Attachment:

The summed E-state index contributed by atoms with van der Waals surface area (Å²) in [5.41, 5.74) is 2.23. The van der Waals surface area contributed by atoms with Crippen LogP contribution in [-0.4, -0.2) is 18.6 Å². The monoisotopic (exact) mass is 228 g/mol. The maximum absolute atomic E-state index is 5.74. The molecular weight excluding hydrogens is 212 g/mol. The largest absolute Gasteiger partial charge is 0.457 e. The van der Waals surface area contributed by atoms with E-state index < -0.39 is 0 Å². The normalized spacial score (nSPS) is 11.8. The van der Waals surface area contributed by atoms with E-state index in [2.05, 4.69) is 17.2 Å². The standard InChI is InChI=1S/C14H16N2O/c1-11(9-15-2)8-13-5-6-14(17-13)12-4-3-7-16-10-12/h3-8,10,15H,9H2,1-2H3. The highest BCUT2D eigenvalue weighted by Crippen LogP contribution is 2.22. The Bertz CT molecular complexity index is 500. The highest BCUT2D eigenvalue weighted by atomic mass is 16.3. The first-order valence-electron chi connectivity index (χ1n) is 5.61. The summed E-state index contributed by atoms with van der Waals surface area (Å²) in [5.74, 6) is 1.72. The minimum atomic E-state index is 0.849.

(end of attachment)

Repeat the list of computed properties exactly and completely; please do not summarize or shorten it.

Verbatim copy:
The summed E-state index contributed by atoms with van der Waals surface area (Å²) in [5.41, 5.74) is 2.23. The van der Waals surface area contributed by atoms with Crippen LogP contribution in [-0.4, -0.2) is 18.6 Å². The monoisotopic (exact) mass is 228 g/mol. The maximum absolute atomic E-state index is 5.74. The molecular weight excluding hydrogens is 212 g/mol. The largest absolute Gasteiger partial charge is 0.457 e. The van der Waals surface area contributed by atoms with E-state index < -0.39 is 0 Å². The normalized spacial score (nSPS) is 11.8. The van der Waals surface area contributed by atoms with E-state index in [2.05, 4.69) is 17.2 Å². The standard InChI is InChI=1S/C14H16N2O/c1-11(9-15-2)8-13-5-6-14(17-13)12-4-3-7-16-10-12/h3-8,10,15H,9H2,1-2H3. The highest BCUT2D eigenvalue weighted by Crippen LogP contribution is 2.22. The Bertz CT molecular complexity index is 500. The highest BCUT2D eigenvalue weighted by atomic mass is 16.3. The first-order valence-electron chi connectivity index (χ1n) is 5.61. The summed E-state index contributed by atoms with van der Waals surface area (Å²) in [5.74, 6) is 1.72. The minimum atomic E-state index is 0.849.